first-time buyers mistakes.jpg

First-Time Buyer Mistakes and How to Avoid Them

Phi Spencer

By Phil Spencer

About to take your first step onto the property ladder?

To help you along the way, why not learn from others’ mistakes? We’ll point you in the right direction. Here are some common first-time buyer mistakes and how to avoid them.

Putting down a small deposit

Particularly if paying high rent prices, it can be extremely difficult to save for a house deposit.

But, in most cases, when you put down less, you narrow your selection of mortgage deals and better rates. For the most manageable monthly repayments, you often need a larger deposit.

Avoid falling into the trap of buying a house and then struggling to keep up with its mortgage repayments.

How to avoid the issue

While you can buy a home with a smaller deposit, for example 5%, it’s recommended to try and put down a higher amount. Even though this can seem daunting - it may save you money in the long term.

A 10% deposit can significantly widen your choice of mortgage deals. So, if possible, try to save as much as you can. It’s important to understand how mortgages work as this a big borrowing commitment that you’ll be responsible for.

Not leveraging chain-free status

For many sellers, the fact you are chain-free will make you an attractive buyer. Leveraging this status can be a useful card to play, especially when it comes to negotiating a house price down.

However, many first-time buyers forget or simply overlook this!

How to avoid the issue

When you make your offer in writing, stress your chain free position and ability to proceed unhindered.

Always maintain open dialogue with the selling agent and seller. By promoting your position you give yourself a better chance of securing a sale.

Forgetting to sort out home insurance

If this is your first time dealing with the property market, it’s easy to forget that you become responsible for the buildings insurance when you exchange contracts.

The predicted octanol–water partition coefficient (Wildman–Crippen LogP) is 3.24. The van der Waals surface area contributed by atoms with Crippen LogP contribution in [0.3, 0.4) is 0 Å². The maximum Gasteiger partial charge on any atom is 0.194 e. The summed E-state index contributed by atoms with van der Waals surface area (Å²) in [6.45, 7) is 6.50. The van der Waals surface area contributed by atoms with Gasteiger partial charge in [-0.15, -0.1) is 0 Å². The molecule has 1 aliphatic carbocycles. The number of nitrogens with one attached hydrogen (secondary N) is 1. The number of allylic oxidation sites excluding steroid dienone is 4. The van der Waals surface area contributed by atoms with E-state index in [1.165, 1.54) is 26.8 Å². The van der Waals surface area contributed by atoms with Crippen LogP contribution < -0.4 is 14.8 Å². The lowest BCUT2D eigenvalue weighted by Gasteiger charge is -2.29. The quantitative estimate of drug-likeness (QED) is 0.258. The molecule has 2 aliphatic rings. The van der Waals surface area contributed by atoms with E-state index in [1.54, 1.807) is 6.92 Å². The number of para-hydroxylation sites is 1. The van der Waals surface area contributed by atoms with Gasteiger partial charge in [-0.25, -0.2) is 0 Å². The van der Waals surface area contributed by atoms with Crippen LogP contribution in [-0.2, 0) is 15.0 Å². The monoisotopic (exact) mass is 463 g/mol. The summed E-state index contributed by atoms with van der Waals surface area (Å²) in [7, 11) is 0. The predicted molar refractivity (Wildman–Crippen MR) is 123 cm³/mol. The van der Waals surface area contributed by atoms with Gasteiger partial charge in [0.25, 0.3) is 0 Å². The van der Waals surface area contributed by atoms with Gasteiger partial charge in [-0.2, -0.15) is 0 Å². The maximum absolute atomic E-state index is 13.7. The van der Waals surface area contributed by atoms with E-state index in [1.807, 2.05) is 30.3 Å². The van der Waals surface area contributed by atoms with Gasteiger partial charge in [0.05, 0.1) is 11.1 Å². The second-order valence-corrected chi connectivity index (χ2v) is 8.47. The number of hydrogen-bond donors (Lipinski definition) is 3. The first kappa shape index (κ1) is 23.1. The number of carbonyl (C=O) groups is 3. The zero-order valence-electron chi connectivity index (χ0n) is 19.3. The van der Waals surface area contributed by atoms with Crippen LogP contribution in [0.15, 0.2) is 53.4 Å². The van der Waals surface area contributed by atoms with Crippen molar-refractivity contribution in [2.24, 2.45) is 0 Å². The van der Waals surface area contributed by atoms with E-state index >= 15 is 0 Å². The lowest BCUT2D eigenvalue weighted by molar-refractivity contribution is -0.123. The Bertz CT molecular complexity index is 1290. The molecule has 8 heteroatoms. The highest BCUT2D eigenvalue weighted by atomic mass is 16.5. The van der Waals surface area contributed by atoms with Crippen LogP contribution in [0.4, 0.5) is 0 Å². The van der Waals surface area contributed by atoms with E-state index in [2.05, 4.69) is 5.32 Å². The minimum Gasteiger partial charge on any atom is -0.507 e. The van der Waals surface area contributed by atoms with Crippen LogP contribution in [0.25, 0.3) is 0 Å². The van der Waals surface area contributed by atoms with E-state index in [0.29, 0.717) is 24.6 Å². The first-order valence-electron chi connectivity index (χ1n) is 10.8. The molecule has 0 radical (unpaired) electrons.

So, even if you haven’t moved in to the property and it becomes damaged, you’re responsible! Some buyers find this out the hard way.

How to avoid the issue

Get your head around insurance for first-time buyers sooner rather than later. Buildings insurance must be in place at the point of exchanging contracts with the seller.

Not researching the local area

Too many new buyers get carried away at finding the ‘perfect’ property. Therefore, they don’t research the surrounding area as well as they should.

The result? They move in to their new home, only to find something they dislike about the area, such as:

• Light/noise pollution
• Nearby planning works beginning
• Poor transport connections

How to avoid the issue

View the property more than once, at different times of the day if possible.

But, it’s essential you dig a little deeper than that. An important piece of first-time buyer advice is to carry out some thorough research.

You’ll want information on many things, including:

• Local planning applications that are pending or approved
• Local crime rates
• Who the neighbours are
• Local schools
• Nearby services

Phil Spencer’s property report pulls together the unbiased facts about a property and is available at the click of a button at the time you need it most – you can get a property report here.

Not researching the property

Many buyers, whether it’s their first time buying a home or not, can let their emotions take over and agree to part with their money too quickly.

However, those who are inexperienced with the property market are usually more prone. After they’ve moved in - they can find their home isn’t what they thought it was.

How to avoid the issue

First-time buyers should ask questions - plenty of them. Estate agents and sellers aren’t legally required to volunteer information, so if you don’t ask you don’t get.

Things to ask include:

• Can the asking price be verified?
• Has the seller made (or know of) any serious alterations to the property?
• What’s the property’s EPC rating?
• How long has it been for sale?
• Has the seller found another property yet?
• How much do they pay in council tax?

Looking for a home before a mortgage

Looking for a home before knowing what you can afford often leads to disappointment. Hopeful buyers believe they’ve found their dream property - only to have their mortgage application rejected.